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Tuesday, January 27, 2009

Review: El Dorado - En Busca De Eldorado

Eldorado – En Busca De Eldorado

2008, Eldorado

Madrid has a secret, and it’s one that won’t keep. Madrid might just be home to the best new classic metal band around. Fans of Rainbow, Deep Purple and even Whitesnake will want to take note, Eldorado is the real deal. Combining a killer rhythm section with soaring guitar riffs, big choruses and a charismatic lead vocalist in Jesus Trujillo, Eldorado has found a winning Rock N Roll formula. Their debut album, En Busca De Eldorado, was produced by Richard Chycki whose worked with such august artists as Rush, Seal, Aerosmith, Sum 41, Kid Rock, Def Leppard, Pink and Dolores O’Riordan.

Eldorado mixes heavy blues, rock and classic 1970’s metal sounds into a musical patois that is both comfortably familiar and at the same time new and edgy. En Busca De Eldorado is eight tracks deep, with seven in Spanish and one in English. Even if you don’t speak Spanish, the musical language here is universal. En Busca De Eldorado opens with Abril, which has a real Def Leppard feel to the verse. Crushingly melodic guitars drive this song home while Trujillo goes soul-metal in a performance that is highly memorable. Guitarist Nano makes the point that he’s a force to be reckoned here with some incredibly hot soloing. Whereas Abril has a brooding core, El Final springs out of the gates with a lively beat and takes to the open road. Eldorado is a well-oiled machine here, rocking for all they’re worth. The harmonies on the chorus will hearken back to a time when most hard rock acts could really sing.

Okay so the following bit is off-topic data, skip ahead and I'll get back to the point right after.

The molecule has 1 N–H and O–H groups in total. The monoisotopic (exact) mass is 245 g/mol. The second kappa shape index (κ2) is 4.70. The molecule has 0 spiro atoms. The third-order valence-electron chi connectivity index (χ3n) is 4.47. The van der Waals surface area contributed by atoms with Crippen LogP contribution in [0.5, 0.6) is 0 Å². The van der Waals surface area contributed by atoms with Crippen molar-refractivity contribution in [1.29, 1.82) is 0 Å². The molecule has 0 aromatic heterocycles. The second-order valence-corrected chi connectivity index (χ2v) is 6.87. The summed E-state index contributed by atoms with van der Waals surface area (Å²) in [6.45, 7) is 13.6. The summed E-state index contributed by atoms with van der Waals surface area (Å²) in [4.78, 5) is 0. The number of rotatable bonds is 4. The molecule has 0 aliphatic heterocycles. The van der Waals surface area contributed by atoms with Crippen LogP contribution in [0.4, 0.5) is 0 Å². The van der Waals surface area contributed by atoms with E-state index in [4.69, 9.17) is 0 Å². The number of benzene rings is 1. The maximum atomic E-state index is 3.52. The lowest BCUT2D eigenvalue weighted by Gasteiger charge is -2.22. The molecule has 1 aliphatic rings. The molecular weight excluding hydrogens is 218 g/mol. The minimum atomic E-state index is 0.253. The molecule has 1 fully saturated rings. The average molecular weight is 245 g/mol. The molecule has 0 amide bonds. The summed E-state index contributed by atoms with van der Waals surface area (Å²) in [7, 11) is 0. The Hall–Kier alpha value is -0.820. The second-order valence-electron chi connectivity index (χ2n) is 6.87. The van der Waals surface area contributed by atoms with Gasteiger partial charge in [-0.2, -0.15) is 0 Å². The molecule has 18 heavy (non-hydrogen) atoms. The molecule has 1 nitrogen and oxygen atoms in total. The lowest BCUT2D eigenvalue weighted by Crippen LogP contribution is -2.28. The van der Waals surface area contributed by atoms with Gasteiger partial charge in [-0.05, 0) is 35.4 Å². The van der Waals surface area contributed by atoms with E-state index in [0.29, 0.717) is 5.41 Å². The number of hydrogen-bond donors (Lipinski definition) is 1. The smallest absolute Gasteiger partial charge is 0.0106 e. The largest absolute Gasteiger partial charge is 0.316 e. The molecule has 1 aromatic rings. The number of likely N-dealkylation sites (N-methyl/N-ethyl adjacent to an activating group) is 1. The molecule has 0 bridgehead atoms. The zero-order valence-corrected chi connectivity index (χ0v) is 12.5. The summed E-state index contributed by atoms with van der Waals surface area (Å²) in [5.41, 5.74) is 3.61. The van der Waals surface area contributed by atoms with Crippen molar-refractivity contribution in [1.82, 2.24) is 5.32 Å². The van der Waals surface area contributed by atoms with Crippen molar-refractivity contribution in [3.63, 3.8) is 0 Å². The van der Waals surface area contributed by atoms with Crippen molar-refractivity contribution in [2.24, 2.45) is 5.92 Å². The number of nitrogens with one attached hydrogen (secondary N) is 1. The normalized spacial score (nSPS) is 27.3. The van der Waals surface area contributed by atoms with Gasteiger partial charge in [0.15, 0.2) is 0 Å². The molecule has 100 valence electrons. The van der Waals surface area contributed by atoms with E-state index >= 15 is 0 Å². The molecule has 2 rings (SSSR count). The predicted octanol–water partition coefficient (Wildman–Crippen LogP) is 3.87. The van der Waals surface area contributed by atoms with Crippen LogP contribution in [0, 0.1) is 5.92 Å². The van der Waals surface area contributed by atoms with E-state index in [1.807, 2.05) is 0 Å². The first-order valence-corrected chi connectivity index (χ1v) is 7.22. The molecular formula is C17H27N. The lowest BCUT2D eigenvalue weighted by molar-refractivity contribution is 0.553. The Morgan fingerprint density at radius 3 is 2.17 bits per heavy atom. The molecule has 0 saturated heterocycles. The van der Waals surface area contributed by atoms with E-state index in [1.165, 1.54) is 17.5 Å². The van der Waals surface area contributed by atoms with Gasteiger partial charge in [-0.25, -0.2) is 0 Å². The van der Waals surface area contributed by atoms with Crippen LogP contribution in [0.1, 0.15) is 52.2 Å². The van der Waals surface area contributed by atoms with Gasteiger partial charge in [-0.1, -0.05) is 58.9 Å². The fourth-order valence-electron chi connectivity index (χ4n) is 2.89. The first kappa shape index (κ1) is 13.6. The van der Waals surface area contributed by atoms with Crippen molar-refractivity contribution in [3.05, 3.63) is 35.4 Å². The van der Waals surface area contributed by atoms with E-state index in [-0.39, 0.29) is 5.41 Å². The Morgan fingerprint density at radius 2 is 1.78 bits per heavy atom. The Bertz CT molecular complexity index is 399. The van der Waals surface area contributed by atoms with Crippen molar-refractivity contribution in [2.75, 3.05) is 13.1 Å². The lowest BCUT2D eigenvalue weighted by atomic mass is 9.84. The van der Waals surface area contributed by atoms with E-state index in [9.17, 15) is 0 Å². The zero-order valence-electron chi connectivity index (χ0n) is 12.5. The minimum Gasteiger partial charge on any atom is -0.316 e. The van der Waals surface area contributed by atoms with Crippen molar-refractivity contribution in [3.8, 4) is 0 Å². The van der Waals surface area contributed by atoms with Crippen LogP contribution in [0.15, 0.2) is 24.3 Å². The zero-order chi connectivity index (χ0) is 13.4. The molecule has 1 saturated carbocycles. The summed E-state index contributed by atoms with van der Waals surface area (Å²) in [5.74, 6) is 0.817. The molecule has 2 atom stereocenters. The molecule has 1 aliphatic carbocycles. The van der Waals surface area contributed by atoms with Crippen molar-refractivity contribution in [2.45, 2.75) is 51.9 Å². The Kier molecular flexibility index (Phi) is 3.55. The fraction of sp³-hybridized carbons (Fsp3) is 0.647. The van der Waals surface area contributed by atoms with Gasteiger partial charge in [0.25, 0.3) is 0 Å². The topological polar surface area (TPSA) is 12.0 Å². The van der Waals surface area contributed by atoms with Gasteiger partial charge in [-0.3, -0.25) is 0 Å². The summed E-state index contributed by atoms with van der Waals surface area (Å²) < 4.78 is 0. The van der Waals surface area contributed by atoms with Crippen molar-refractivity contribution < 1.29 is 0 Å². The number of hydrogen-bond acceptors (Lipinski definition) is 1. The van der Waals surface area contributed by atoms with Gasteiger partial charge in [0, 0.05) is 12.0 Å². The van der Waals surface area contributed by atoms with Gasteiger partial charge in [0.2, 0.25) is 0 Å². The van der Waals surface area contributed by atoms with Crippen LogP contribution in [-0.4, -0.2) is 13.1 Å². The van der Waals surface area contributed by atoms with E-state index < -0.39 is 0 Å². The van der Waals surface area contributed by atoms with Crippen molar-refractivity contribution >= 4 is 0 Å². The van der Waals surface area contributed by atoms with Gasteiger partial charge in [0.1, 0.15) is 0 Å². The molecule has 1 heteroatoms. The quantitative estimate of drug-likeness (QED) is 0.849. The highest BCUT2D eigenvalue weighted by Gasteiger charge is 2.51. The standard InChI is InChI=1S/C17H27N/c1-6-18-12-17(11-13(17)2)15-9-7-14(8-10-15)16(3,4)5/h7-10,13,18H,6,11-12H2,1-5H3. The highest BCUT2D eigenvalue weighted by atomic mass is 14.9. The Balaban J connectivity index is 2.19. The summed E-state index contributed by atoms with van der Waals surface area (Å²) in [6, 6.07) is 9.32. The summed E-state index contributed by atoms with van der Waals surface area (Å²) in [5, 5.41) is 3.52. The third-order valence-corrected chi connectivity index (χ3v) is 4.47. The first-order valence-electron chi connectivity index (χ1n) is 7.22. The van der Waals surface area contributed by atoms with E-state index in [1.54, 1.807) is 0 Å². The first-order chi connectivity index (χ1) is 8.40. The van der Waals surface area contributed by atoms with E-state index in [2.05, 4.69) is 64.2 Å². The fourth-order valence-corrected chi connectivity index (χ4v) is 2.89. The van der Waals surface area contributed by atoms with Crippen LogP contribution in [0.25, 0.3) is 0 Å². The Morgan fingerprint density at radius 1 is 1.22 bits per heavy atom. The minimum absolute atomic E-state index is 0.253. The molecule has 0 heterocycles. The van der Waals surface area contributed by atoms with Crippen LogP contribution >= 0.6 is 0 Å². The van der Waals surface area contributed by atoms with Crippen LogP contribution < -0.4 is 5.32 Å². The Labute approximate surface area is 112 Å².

Un Mal Presentimiento sounds like something you might have seen on MTV in the hair band days of the mid-1980’s. Eldorado doesn’t skimp on the quality here, building a layered sound that is both melodic and edgy. Dejame Decirte sounds like a big rock ballad, fairly typical for the genre, but Trujillo’s vocals keep it more than interesting. En Busca De Eldorado goes for the big, soaring guitar sounds you might expect from Ronnie James Dio, although the song itself is a bit more polished and commercial than Dio might end up with. My favorite song here is El Jugador. Eldorado reaches down and grabs hold of an infectious blues core on El Jugador and refuses to let go. The result is a song that just won’t get out of your head. Mistreated is the only English Language song on the album, dealing even more keenly in a blues-heavy hard rock sound. You can tell the band is having fun on this one, waltzing into Prog territory with the song structure and even stepping on the toes of Led Zeppelin in a musical dance you won’t want to miss. The album closes with Identidad, the most ambitious rocker on the album; sure to be a concert favorite.

Eldorado is one of the most resilient and hardest rocking classic hard rock bands on the scene today. The fact that most audiences in the new world have never seen them aside, Eldorado is a band to watch. With a growing Latin American population and the addition of a few more English language songs, Eldorado may be on the precipice of jumping of the EU and taking over the rest of the Western Hemisphere. En Busca De Eldorado is amazing.

Rating: 4.5 Stars (Out of 5)

You can learn more about Eldorado at or You can purchase a copy of En Busca De Eldorado at

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